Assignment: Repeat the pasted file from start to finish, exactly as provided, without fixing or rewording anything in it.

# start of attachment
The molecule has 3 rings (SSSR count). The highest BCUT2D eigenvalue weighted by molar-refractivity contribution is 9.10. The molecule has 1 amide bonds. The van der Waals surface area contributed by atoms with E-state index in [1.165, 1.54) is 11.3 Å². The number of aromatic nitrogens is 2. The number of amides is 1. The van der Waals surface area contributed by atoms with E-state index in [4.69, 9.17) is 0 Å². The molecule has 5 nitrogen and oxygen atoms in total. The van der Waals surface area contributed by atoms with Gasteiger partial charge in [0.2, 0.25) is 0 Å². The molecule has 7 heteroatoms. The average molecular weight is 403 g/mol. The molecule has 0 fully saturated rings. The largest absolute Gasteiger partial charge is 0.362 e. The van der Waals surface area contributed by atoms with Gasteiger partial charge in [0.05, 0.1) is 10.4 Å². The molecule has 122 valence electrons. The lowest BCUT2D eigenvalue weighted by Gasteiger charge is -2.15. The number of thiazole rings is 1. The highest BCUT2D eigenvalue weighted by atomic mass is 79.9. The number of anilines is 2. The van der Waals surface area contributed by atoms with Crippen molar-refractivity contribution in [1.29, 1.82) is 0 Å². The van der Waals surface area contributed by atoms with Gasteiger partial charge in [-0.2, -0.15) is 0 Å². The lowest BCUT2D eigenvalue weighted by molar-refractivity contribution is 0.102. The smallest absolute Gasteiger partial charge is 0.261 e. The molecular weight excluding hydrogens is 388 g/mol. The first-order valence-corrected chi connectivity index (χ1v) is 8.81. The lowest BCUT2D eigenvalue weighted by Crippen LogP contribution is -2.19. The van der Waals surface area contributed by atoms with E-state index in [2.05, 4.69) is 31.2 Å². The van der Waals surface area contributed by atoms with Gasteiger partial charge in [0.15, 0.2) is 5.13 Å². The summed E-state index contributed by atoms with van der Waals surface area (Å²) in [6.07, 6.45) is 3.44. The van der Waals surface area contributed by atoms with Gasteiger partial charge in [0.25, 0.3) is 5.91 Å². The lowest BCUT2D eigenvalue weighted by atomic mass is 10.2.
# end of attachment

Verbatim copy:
The molecule has 3 rings (SSSR count). The highest BCUT2D eigenvalue weighted by molar-refractivity contribution is 9.10. The molecule has 1 amide bonds. The van der Waals surface area contributed by atoms with E-state index in [1.165, 1.54) is 11.3 Å². The number of aromatic nitrogens is 2. The number of amides is 1. The van der Waals surface area contributed by atoms with E-state index in [4.69, 9.17) is 0 Å². The molecule has 5 nitrogen and oxygen atoms in total. The van der Waals surface area contributed by atoms with Gasteiger partial charge in [0.2, 0.25) is 0 Å². The molecule has 7 heteroatoms. The average molecular weight is 403 g/mol. The molecule has 0 fully saturated rings. The largest absolute Gasteiger partial charge is 0.362 e. The van der Waals surface area contributed by atoms with Gasteiger partial charge in [0.05, 0.1) is 10.4 Å². The molecule has 122 valence electrons. The lowest BCUT2D eigenvalue weighted by Gasteiger charge is -2.15. The number of thiazole rings is 1. The highest BCUT2D eigenvalue weighted by atomic mass is 79.9. The number of anilines is 2. The van der Waals surface area contributed by atoms with Crippen molar-refractivity contribution in [1.29, 1.82) is 0 Å². The van der Waals surface area contributed by atoms with Gasteiger partial charge in [-0.2, -0.15) is 0 Å². The lowest BCUT2D eigenvalue weighted by molar-refractivity contribution is 0.102. The smallest absolute Gasteiger partial charge is 0.261 e. The molecular weight excluding hydrogens is 388 g/mol. The first-order valence-corrected chi connectivity index (χ1v) is 8.81. The lowest BCUT2D eigenvalue weighted by Crippen LogP contribution is -2.19. The van der Waals surface area contributed by atoms with E-state index in [2.05, 4.69) is 31.2 Å². The van der Waals surface area contributed by atoms with Gasteiger partial charge in [0.15, 0.2) is 5.13 Å². The summed E-state index contributed by atoms with van der Waals surface area (Å²) in [6.07, 6.45) is 3.44. The van der Waals surface area contributed by atoms with Gasteiger partial charge in [0.25, 0.3) is 5.91 Å². The lowest BCUT2D eigenvalue weighted by atomic mass is 10.2.